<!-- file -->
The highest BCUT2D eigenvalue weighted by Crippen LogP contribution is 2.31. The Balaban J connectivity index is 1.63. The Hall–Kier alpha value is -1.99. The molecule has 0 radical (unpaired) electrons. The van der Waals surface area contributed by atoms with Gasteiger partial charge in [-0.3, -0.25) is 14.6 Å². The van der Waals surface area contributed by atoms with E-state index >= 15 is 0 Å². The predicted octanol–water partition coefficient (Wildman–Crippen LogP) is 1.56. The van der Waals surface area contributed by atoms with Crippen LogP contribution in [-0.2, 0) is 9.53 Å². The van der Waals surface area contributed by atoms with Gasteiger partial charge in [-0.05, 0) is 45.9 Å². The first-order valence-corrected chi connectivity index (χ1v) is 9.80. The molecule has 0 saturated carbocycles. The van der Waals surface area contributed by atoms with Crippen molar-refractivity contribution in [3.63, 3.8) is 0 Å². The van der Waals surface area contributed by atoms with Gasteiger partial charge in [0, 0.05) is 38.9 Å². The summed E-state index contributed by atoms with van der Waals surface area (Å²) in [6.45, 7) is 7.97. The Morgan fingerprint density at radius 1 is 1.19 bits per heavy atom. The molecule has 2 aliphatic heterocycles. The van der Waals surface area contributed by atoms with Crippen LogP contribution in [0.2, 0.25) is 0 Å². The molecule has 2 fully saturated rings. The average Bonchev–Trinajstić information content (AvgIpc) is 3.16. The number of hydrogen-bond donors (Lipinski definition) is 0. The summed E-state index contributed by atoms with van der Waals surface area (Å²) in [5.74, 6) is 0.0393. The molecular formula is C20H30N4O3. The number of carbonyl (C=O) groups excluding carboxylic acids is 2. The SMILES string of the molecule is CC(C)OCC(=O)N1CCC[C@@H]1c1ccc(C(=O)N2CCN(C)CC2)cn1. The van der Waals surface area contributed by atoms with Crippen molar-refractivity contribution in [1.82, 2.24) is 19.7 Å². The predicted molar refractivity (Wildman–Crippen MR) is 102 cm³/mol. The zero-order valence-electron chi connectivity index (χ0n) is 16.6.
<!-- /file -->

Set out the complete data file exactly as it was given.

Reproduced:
The highest BCUT2D eigenvalue weighted by Crippen LogP contribution is 2.31. The Balaban J connectivity index is 1.63. The Hall–Kier alpha value is -1.99. The molecule has 0 radical (unpaired) electrons. The van der Waals surface area contributed by atoms with Gasteiger partial charge in [-0.3, -0.25) is 14.6 Å². The van der Waals surface area contributed by atoms with E-state index >= 15 is 0 Å². The predicted octanol–water partition coefficient (Wildman–Crippen LogP) is 1.56. The van der Waals surface area contributed by atoms with Crippen LogP contribution in [-0.2, 0) is 9.53 Å². The van der Waals surface area contributed by atoms with Gasteiger partial charge in [-0.05, 0) is 45.9 Å². The first-order valence-corrected chi connectivity index (χ1v) is 9.80. The molecule has 0 saturated carbocycles. The van der Waals surface area contributed by atoms with Crippen molar-refractivity contribution in [3.63, 3.8) is 0 Å². The van der Waals surface area contributed by atoms with Gasteiger partial charge in [0, 0.05) is 38.9 Å². The summed E-state index contributed by atoms with van der Waals surface area (Å²) in [6.45, 7) is 7.97. The Morgan fingerprint density at radius 1 is 1.19 bits per heavy atom. The molecule has 2 aliphatic heterocycles. The van der Waals surface area contributed by atoms with Crippen LogP contribution in [0.2, 0.25) is 0 Å². The molecule has 2 fully saturated rings. The average Bonchev–Trinajstić information content (AvgIpc) is 3.16. The number of hydrogen-bond donors (Lipinski definition) is 0. The summed E-state index contributed by atoms with van der Waals surface area (Å²) in [5.74, 6) is 0.0393. The molecular formula is C20H30N4O3. The number of carbonyl (C=O) groups excluding carboxylic acids is 2. The SMILES string of the molecule is CC(C)OCC(=O)N1CCC[C@@H]1c1ccc(C(=O)N2CCN(C)CC2)cn1. The van der Waals surface area contributed by atoms with Crippen molar-refractivity contribution in [1.82, 2.24) is 19.7 Å². The predicted molar refractivity (Wildman–Crippen MR) is 102 cm³/mol. The zero-order valence-electron chi connectivity index (χ0n) is 16.6.